Yet it’s too early for voting rights advocates to pop the champagne corks. “A lot of these laws are blocked for now,” says Debo Adegbile, acting president and director-counsel of the NAACP Legal Defense Fund. “The final verdict isn’t in.”

New voter suppression laws are still on the books in thirteen states, and state supreme courts in places like Wisconsin have yet to decide whether voter ID laws violate the right-to-vote provisions of their state constitutions. (In 2008, the US Supreme Court upheld Indiana’s voter ID law.) Nor has the Court weighed in recently on the constitutionality of Section 5 of the Voting Rights Act, which hangs over any conversation about voting rights like a dark cloud. Attorney General Eric Holder has called Section 5, which compels parts or all of sixteen states with a history of racial discrimination in voting to clear election-related changes with the federal government, the “keystone of our voting rights.” Today, attorneys general in six Republican states are supporting a constitutional challenge to Section 5 originating in Shelby County, Alabama, which the Supreme Court is expected to hear in the spring.

Rick Hasen, an elections expert at the University of California, Irvine, School of Law and author of The Voting Wars, predicts the Court will invalidate Section 5, noting that Chief Justice John Roberts led the charge against the expansion of the Voting Rights Act as a young lawyer in the Reagan Justice Department. “This is his signature issue,” Hasen says. The disappearance of Section 5 would be a devastating setback for voting rights, akin to the way the Citizens United decision eviscerated campaign finance reform.

But Adegbile, who successfully argued against overturning Section 5 during a previous challenge before the Court in 2009, believes the rulings against voter suppression laws this year will strengthen his side’s argument when they go back before the justices. “Today, the average person understands what Congress came to understand when they reauthorized the Voting Rights Act [by an overwhelming margin in 2006], which is that we have made a tremendous amount of progress. But the strain that runs through American politics of blocking voters is far from gone and rears its head in pernicious ways,” Adegbile says. “That changes the context of the conversation.”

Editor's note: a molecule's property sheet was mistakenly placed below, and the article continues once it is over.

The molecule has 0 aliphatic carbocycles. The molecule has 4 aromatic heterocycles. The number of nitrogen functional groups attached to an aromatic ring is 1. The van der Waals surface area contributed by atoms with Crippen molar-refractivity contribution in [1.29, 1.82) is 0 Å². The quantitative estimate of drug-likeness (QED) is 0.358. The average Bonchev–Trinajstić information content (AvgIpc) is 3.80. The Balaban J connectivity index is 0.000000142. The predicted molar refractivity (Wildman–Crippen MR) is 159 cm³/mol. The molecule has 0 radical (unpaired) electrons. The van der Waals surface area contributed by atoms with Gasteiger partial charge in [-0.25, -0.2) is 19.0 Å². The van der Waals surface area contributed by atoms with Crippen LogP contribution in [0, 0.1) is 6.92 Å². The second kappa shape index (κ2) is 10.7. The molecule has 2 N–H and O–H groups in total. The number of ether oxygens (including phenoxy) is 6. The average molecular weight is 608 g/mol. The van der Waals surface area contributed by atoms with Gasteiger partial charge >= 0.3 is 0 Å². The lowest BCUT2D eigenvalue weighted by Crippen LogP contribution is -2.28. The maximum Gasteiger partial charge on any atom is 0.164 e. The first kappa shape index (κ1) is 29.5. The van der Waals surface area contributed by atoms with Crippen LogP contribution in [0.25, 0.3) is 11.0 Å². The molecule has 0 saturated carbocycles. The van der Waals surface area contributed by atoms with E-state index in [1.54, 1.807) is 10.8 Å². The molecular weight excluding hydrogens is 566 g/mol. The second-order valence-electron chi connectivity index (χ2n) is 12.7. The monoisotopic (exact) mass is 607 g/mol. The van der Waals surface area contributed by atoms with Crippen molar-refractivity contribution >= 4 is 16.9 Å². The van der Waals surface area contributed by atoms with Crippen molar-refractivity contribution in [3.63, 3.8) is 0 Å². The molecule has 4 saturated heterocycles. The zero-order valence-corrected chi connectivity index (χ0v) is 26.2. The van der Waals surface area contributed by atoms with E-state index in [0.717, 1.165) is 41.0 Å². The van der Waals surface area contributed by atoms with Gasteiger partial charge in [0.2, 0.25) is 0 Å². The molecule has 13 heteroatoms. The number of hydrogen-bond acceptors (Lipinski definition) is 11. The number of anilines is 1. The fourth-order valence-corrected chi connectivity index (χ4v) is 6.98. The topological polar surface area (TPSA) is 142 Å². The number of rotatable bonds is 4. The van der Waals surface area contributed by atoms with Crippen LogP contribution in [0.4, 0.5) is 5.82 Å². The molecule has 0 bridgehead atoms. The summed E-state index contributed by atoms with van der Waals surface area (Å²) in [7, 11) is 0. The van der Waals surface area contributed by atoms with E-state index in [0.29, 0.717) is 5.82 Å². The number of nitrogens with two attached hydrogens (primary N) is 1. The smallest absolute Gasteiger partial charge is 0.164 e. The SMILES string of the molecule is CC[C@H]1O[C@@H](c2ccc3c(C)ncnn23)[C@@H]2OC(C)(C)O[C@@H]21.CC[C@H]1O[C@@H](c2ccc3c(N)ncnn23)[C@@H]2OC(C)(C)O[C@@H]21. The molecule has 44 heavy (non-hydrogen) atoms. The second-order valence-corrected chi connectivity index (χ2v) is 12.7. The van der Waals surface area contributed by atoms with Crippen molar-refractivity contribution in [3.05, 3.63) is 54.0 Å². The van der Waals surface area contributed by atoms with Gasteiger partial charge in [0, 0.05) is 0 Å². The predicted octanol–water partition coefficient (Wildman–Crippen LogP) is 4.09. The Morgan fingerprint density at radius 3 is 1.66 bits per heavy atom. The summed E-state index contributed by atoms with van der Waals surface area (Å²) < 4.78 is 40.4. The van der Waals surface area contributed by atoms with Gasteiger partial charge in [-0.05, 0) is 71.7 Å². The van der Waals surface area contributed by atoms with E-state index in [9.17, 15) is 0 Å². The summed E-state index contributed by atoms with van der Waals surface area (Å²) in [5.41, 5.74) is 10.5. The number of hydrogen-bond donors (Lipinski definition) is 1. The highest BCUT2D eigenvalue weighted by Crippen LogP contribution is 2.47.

No matter what happens on election day or before the Supreme Court, don’t expect Republicans to drop their effort to restrict the right to vote, which for now is the GOP’s only response to demographic change. Unless or until Republicans get serious about courting an increasingly diverse and younger electorate, they’ll continue to pass laws to undermine the political power of this growing constituency. Voter suppression efforts have become the “new normal” in the GOP; Republicans may become more judicious in crafting such laws as a result of recent court decisions, but they won’t stop trying to pass them. As a result, the United States could become a country with a two-tiered electoral system, with Republicans in red states restricting the right to vote and Democrats in blue states expanding voter access, as California recently did by adopting online and election day voter registration.

The voting rights community plans to stay on its toes, both in the run-up to the election and after. “We, as a field, didn’t have the resources to do the work and weren’t prepared for the attack on voting rights after the 2010 election,” says Browne-Dianis. “Lessons learned. The voting rights movement has been rejuvenated.”

All through this election season, our Voting Rights Watch blog has kept an eye on this crucial issue. The latest dispatch: “The Voting Rights Act Protects Two More States From Voter ID Laws.”